A woman with an outstretched hand

I used to dream of being an actor. From the time I was a child, I studied life on stage like it was a religion and recited the lines from every classic Hollywood movie until I knew them verbatim. I channeled all my energy into scene study classes, and I frequently mailed headshots to every agency in New York.

With a bit of luck, a talent agent finally added me to their roster. From there, I attended countless auditions and callbacks, a few of which led to commercials and minor parts. I was finally gaining momentum, and the pieces were falling together. One day, I suddenly stopped.

Acting was a beautiful rollercoaster ride, and it taught me how to be patient and professional. However, with some time, I realized it didn’t fill me to the core the way I’d anticipated. As I discovered, some dreams don’t last a lifetime. They can be precursors to a different purpose in life.

As I discovered, some dreams don’t last a lifetime. They can be precursors to a different purpose in life.

When I told my actor friends that I was moving on to new pursuits, they were surprised and some even suggested it could be a mistake. Yet, something deep inside me knew this was the right choice. Something more aligned to my life purpose was waiting in the wings. Although at the time, I didn’t know what that could be.

In order to be considered a success in Western culture, we’re often encouraged to stick with our dreams, no matter what happens along the way. We’re also expected to know at a young (and developmental) age what it is we’re destined for. Sometimes, without embracing and pursuing these things for a season of life, it’s hard to know if we’ll actually desire them in the long run. 

We’re often told to never give up, but if we stubbornly grasp a goal that we have outgrown, we develop a blind spot to our true calling. This could be a purpose we weren’t ready for in the past. If we spend all of our energy on goals that no longer incite joy, we could be missing a growth opportunity.

If we stubbornly grasp a goal that we have outgrown, a blind spot to our true calling develops.

Of course, there are those who are born with a fire in their bellies for one vocation that can last a lifetime. Those dreams are aligned to them as soon as they come out of the womb. For most, however, finding that elusive purpose is about first engaging in the journey of self-discovery.

Nothing worth having comes without a fight.

Figuring out the sacrifices we’re prepared to make and the ones we’re not requires inner work. Life is a lot of trial and error. Whichever road we choose to pursue will come with its own form  of discomfort at some point. We can’t truly discover what that means unless we knock on a few doors and even step inside for a bit.

Some people get their answer on the first knock. The vast majority of us need to try out a few doors first.

Nothing we choose will be uplifting all the time, but if the downsides of a goal outweigh the joys, it might be time to get brutally honest, even if it feels a little uncomfortable. Make it your mission to get to know all the facets of yourself and be truthful about what makes you come alive.

Make it your mission to get to know all the facets of yourself and be truthful about what makes you come alive.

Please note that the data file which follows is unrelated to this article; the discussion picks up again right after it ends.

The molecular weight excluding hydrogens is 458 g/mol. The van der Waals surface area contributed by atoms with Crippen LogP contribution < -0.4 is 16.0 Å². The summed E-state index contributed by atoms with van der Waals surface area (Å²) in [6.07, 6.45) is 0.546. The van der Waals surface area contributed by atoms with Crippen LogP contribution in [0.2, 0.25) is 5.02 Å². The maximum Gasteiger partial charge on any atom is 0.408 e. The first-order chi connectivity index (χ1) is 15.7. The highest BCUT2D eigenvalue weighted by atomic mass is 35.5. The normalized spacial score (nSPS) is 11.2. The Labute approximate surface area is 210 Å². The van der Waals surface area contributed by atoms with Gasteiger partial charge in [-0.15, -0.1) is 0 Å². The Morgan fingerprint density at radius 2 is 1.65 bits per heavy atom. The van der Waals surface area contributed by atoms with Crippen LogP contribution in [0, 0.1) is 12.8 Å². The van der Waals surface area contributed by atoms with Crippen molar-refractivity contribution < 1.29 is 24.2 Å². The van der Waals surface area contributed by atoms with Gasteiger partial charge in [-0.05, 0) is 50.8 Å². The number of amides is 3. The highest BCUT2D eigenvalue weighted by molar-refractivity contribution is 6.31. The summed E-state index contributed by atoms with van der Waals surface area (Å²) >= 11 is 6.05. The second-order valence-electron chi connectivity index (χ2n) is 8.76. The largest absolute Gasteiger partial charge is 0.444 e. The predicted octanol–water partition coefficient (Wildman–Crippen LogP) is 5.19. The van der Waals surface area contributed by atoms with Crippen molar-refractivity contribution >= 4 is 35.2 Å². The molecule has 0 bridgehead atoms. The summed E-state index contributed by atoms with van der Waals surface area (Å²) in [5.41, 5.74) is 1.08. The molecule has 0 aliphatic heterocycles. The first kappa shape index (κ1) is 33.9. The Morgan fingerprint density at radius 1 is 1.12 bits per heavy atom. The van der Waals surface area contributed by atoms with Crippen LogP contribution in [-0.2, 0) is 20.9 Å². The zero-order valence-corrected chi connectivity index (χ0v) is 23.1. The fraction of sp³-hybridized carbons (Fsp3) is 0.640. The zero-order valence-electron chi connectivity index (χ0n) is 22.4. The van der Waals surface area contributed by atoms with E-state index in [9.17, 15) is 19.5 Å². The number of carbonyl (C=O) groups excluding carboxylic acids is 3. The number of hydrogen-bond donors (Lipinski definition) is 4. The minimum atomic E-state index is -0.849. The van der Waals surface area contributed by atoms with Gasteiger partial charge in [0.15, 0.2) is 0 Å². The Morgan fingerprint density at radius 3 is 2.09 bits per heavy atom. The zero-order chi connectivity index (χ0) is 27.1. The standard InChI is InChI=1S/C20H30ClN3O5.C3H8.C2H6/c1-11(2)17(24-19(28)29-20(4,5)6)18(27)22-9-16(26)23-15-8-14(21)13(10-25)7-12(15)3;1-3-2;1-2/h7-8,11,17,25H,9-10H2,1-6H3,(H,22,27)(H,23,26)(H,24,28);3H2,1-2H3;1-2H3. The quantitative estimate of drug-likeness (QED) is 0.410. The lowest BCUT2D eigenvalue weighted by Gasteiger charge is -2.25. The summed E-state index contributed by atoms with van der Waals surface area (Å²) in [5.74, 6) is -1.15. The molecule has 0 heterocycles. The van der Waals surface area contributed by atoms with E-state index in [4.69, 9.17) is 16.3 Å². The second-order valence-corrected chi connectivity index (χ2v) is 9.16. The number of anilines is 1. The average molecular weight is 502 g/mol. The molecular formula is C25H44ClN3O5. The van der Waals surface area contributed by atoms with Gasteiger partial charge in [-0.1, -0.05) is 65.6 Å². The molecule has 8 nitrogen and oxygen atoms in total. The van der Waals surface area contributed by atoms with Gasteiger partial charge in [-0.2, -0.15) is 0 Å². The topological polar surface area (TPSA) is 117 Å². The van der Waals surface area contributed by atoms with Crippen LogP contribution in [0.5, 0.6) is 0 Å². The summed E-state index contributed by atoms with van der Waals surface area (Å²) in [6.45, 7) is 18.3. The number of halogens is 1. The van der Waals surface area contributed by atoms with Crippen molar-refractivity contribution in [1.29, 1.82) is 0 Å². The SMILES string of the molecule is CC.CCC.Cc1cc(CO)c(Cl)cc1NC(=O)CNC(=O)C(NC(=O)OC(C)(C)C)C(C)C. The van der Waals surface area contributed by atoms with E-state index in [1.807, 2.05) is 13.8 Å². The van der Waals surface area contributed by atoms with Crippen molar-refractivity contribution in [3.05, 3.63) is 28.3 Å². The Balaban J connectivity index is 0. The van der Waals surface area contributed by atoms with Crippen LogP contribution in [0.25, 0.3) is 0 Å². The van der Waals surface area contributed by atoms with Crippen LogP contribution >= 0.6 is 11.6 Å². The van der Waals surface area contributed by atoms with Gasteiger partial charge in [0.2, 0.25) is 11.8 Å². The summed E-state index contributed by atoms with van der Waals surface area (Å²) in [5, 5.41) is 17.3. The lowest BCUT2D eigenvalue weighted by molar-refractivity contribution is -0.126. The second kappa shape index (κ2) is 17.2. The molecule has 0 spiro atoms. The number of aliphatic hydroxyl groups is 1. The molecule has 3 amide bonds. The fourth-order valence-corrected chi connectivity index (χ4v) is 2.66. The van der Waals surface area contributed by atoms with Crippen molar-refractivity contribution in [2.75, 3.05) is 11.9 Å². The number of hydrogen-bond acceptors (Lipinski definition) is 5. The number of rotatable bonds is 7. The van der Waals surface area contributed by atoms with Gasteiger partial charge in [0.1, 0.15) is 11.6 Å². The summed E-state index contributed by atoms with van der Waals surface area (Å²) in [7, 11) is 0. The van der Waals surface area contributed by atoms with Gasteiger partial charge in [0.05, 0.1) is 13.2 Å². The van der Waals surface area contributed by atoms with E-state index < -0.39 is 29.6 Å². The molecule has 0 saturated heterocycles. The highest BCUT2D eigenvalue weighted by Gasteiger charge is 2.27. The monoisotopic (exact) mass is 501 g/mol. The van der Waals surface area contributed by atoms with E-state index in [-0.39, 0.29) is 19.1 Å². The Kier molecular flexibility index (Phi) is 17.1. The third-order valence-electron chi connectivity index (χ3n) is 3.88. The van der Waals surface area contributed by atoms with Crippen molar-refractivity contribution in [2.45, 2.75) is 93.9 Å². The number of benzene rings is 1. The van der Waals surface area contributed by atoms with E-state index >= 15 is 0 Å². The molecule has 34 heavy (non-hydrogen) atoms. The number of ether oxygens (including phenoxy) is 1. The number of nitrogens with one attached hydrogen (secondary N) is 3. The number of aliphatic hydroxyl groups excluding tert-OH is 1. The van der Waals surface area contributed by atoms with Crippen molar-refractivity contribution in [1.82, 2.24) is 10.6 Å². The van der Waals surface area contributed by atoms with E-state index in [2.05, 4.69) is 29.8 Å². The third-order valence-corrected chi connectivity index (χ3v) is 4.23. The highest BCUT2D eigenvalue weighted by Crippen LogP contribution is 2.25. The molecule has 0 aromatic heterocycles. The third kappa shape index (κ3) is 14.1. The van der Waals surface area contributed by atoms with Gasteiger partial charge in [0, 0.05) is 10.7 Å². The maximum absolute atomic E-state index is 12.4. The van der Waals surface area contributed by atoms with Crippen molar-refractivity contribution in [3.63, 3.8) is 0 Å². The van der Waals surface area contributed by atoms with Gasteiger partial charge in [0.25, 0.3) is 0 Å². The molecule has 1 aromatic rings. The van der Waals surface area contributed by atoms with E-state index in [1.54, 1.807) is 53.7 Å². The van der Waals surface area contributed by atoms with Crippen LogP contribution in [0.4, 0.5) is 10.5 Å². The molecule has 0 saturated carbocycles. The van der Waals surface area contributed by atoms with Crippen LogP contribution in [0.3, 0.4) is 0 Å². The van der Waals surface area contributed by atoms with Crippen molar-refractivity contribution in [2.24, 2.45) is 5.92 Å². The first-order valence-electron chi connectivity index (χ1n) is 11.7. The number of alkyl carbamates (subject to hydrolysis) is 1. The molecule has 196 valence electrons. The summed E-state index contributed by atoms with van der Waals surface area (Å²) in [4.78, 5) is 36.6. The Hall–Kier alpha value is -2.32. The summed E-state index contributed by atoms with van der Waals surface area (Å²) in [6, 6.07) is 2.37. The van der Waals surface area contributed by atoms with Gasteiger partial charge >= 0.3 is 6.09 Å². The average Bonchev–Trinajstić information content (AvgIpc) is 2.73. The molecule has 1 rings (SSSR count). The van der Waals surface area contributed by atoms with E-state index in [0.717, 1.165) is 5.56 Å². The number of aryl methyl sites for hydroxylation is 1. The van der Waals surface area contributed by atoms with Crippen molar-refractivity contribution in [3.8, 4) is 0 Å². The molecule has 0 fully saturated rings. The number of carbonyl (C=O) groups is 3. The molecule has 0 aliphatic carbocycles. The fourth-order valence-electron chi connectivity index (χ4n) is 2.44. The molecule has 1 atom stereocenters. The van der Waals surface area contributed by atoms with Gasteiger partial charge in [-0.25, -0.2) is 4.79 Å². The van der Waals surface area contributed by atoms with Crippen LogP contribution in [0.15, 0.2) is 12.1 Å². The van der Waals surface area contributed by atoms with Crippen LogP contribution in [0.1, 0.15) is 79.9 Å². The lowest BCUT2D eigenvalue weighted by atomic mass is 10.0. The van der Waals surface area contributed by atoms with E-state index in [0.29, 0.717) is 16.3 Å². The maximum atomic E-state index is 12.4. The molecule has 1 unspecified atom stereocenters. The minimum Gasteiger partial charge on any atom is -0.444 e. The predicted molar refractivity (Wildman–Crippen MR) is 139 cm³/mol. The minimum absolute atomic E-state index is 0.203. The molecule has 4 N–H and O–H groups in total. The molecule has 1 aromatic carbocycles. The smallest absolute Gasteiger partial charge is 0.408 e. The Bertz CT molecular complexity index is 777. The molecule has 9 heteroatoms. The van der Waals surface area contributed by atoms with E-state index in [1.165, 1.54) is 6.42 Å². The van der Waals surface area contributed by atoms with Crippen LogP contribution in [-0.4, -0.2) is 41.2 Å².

Don’t live someone else’s life.

At times, our human need to please others can stifle our growth. Life doesn’t come with an instruction manual, so you can hardly blame us for referring to others to measure personal success at times. However, time isn’t infinite. We can’t waste it trying to appease others or sticking to life plans just because they’re expected of us.

Steve Jobs once said, “Don’t let the noise of others’ opinions drown out your own inner voice. Have the courage to follow your heart and intuition. They somehow already know what you truly want to become.” Don’t allow your life to be the result of others’ hopes or projections.

One goal can be a pit stop on the way to your purpose.

Life can work in chain reactions where one dream mysteriously leads to another. After a few years of pursuing acting, I realized I’d lost that spark and wanted to explore other types of creative expression. When I fell into writing, it felt like an extension of that. It didn’t seem obvious at first, but I took so many things from acting that helped me on my new literary journey.

These weren’t just creative lessons either. On a practical level, I learned how to negotiate rates, how to market myself to an audience and how to manage time wisely. The decision to stop acting never felt like a failure because I’d absorbed so many skills to apply to my future goal.

When I decided to let go of performing, I didn’t give up my work ethic or my drive to succeed. Though at first, there was a sense of melancholy in watching an old dream float into the horizon, my new pursuit of writing has led to so much fulfillment I wouldn’t have experienced if I hadn’t turned that page.

I’ve learned that I’m not letting myself down by moving on from a childhood dream. Goals change in life. I feel lucky to have found a new dream, and I don’t look back.

Have you ever had to let go of a dream? Was there any good that come out of that process?

Image via Alexa Tonn Photography

4 comments

  1. Perfect advice. I began my career as a lawyer, but realized quickly that I didn’t have a passion for it. I eventually transitioned to lobbying, corporate philanthropy, then corporate public relations. Now I run a large private foundation. Each role has built on the next and I have loved the journey but it would never have happened if I hadn’t acknowledged that I hated being a lawyer despite the time and money I’d invested in that high school dream.

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